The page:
Ray
 

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about shop space

hello i have a shop that is 11' by 16' and i have all my tools on a mobile base i have them park side by side against the wall . All my hand power tools are in a cabinet over a small bench on one wall an i have a shelve for storage. I have a sceond bench on weels that i put against a wall an pull it out when i need it. The problem i have is the way my cellar is setup i have no room becouse the i have furnice and hotwater tank in the middle a long with a 12'x12' brick post that supports the house. So it makes things diffcult.
 

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When I first started to build my work shop space was not a problem.
I had it under control. That was then! Now I have casters on all my ww machines.
Space is now a prime consideration when I start my winter projects.
So my advice to you is plan ahead and make up that floor plan.
Even if you don’t have all the power tools you want, plan for them.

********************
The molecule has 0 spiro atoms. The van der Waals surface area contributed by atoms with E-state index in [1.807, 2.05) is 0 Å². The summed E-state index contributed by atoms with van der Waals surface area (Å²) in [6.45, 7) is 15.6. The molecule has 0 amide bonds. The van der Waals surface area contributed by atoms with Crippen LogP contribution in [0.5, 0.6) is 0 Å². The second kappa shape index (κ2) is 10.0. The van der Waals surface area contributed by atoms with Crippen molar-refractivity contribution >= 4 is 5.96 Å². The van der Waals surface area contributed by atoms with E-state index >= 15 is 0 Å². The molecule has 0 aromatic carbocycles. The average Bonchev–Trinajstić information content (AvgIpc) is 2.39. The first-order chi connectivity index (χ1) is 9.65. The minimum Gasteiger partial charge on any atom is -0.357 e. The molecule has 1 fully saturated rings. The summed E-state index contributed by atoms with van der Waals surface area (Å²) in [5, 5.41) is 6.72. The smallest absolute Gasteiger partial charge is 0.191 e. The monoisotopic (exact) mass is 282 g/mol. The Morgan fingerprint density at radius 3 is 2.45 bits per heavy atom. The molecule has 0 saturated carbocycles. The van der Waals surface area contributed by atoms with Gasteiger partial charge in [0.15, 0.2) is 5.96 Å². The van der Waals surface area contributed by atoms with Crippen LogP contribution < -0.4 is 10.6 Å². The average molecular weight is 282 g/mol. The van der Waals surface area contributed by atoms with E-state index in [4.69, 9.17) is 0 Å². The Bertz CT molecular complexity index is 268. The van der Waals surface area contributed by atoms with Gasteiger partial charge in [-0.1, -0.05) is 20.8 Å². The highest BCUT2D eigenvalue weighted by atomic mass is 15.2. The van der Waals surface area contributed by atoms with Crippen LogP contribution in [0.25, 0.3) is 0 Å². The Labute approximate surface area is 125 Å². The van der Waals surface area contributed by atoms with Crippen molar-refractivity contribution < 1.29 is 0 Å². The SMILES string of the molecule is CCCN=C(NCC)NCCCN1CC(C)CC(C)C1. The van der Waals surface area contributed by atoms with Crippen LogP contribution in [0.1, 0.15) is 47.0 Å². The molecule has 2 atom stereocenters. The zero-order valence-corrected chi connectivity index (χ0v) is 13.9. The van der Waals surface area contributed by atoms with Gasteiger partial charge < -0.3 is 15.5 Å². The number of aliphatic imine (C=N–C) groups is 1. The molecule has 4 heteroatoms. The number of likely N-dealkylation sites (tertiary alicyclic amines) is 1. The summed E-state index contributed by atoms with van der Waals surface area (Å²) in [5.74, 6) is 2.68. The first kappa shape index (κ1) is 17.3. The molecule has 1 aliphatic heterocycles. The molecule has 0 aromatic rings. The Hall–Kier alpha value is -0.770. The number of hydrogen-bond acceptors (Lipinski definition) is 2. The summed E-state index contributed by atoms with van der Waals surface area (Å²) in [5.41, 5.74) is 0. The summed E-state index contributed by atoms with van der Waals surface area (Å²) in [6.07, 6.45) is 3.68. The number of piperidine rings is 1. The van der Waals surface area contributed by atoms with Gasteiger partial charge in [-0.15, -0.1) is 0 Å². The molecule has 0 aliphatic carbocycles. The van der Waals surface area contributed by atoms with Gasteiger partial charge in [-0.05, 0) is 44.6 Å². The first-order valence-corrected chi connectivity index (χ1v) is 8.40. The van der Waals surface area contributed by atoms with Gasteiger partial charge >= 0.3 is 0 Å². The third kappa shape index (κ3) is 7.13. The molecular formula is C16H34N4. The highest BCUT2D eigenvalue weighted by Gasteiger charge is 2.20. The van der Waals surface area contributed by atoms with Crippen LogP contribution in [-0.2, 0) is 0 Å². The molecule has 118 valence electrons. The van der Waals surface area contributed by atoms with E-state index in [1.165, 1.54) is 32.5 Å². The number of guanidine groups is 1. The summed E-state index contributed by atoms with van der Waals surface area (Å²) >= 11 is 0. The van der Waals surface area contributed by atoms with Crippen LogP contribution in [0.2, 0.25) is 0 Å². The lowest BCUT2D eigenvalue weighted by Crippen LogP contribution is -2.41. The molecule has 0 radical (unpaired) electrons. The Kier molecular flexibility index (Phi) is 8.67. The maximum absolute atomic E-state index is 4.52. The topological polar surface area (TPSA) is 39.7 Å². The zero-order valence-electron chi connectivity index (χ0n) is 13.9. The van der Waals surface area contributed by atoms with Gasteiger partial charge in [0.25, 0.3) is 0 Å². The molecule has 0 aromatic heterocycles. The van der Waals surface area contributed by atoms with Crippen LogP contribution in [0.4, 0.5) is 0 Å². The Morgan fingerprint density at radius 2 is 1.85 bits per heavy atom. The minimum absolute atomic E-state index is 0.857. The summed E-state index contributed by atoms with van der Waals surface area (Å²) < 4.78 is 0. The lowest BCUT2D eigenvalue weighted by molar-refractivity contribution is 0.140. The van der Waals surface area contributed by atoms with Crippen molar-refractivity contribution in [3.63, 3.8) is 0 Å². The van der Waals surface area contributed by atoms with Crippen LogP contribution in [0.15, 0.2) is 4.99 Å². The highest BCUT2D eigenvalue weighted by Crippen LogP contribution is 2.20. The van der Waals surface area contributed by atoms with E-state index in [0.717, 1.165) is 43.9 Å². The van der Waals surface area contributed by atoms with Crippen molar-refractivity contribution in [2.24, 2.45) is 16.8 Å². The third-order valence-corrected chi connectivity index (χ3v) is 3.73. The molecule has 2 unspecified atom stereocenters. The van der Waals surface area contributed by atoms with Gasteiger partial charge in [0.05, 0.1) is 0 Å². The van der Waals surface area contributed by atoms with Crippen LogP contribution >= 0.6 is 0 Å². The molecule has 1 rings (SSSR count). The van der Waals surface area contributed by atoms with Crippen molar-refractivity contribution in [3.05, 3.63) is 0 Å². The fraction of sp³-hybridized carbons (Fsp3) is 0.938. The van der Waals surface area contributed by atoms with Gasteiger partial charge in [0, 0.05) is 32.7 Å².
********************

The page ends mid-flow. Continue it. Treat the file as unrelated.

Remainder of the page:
An assembly area is an important part of your shop too.
 

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WorkShop Floor Plans

I just completed the addition to our garage, I now have a 25x25 dedicated work shop I no longer have to share with the furnace and all the other basement crap.

It's as I said 25X 25 with 2X6 insulated walls and an insulated wood floor. The only thing in the shop at the moment is a pellet stove that I am going to use to heat the shop. Its 57000 btu's on a thermostat so should keep it nice and toasty.

All my tools are in the garage awaiting placement, any thoughts, I have the usual tools, drill press, table saw, lathe, mill, metal lathe, planer, jointer, radial arm saw, ect. My dust collector (I was thinking of building a seperate area in the garage for the dustcollector). For dust pick up I can go through the floor with 6" plastic pipe (any thoughts)

I need to get my tools placed soon, the wife wants to park her car in the garage.

Oh, I want a large assembly table in the middle of the room around 10'X6 I figured i'd build it with drawers on one side and shelves on the other side.

Ray
 

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My shop is 24' x 24'

with a 16' garage door on one end and a 28" walk through door on one side. Let me assure you, that ain't a lot of room when you seem to keep getting commissions for kitchens. I have my table saw facing the roll up door and can rip up to 6' in length before I need to raise the door. This and the drill press are the only tools with permanent homes, everything else is on wheels and frequently gets used in the driveway to keep the shop opened up as much as possible.